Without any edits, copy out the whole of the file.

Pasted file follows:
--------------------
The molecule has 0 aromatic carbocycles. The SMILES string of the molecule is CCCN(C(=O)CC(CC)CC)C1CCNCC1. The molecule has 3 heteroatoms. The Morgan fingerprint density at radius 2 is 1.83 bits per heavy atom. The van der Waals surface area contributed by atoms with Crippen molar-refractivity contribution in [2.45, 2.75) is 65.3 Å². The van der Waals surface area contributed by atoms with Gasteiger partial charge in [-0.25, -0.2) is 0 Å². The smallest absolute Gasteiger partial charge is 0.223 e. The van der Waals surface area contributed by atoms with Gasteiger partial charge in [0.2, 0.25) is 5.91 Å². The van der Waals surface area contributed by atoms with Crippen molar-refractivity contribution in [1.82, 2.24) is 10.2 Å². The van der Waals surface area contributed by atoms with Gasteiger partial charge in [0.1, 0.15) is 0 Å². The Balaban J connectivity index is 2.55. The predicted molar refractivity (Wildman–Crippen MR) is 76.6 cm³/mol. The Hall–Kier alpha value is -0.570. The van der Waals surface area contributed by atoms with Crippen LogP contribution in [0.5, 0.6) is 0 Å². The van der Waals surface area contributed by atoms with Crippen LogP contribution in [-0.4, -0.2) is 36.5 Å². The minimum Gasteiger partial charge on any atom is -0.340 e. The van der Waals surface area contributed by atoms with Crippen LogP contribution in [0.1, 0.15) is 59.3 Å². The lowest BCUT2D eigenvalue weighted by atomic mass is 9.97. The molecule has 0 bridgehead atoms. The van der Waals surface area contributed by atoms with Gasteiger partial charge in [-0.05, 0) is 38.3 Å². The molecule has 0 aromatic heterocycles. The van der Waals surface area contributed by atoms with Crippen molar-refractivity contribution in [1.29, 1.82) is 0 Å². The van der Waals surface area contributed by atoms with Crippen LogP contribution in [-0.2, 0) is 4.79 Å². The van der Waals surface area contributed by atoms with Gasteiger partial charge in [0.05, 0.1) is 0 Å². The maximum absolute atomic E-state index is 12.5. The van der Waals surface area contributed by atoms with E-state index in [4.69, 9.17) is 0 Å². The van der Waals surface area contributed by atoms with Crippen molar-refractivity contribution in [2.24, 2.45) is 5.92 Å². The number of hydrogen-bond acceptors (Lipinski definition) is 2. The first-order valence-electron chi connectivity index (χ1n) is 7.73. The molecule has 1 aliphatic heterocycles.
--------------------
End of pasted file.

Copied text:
The molecule has 0 aromatic carbocycles. The SMILES string of the molecule is CCCN(C(=O)CC(CC)CC)C1CCNCC1. The molecule has 3 heteroatoms. The Morgan fingerprint density at radius 2 is 1.83 bits per heavy atom. The van der Waals surface area contributed by atoms with Crippen molar-refractivity contribution in [2.45, 2.75) is 65.3 Å². The van der Waals surface area contributed by atoms with Gasteiger partial charge in [-0.25, -0.2) is 0 Å². The smallest absolute Gasteiger partial charge is 0.223 e. The van der Waals surface area contributed by atoms with Gasteiger partial charge in [0.2, 0.25) is 5.91 Å². The van der Waals surface area contributed by atoms with Crippen molar-refractivity contribution in [1.82, 2.24) is 10.2 Å². The van der Waals surface area contributed by atoms with Gasteiger partial charge in [0.1, 0.15) is 0 Å². The Balaban J connectivity index is 2.55. The predicted molar refractivity (Wildman–Crippen MR) is 76.6 cm³/mol. The Hall–Kier alpha value is -0.570. The van der Waals surface area contributed by atoms with Crippen LogP contribution in [0.5, 0.6) is 0 Å². The van der Waals surface area contributed by atoms with Crippen LogP contribution in [-0.4, -0.2) is 36.5 Å². The minimum Gasteiger partial charge on any atom is -0.340 e. The van der Waals surface area contributed by atoms with Crippen LogP contribution in [0.1, 0.15) is 59.3 Å². The lowest BCUT2D eigenvalue weighted by atomic mass is 9.97. The molecule has 0 bridgehead atoms. The van der Waals surface area contributed by atoms with Gasteiger partial charge in [-0.05, 0) is 38.3 Å². The molecule has 0 aromatic heterocycles. The van der Waals surface area contributed by atoms with Crippen molar-refractivity contribution in [1.29, 1.82) is 0 Å². The van der Waals surface area contributed by atoms with Crippen LogP contribution in [-0.2, 0) is 4.79 Å². The van der Waals surface area contributed by atoms with Gasteiger partial charge in [0.05, 0.1) is 0 Å². The maximum absolute atomic E-state index is 12.5. The van der Waals surface area contributed by atoms with E-state index in [4.69, 9.17) is 0 Å². The van der Waals surface area contributed by atoms with Crippen molar-refractivity contribution in [2.24, 2.45) is 5.92 Å². The number of hydrogen-bond acceptors (Lipinski definition) is 2. The first-order valence-electron chi connectivity index (χ1n) is 7.73. The molecule has 1 aliphatic heterocycles.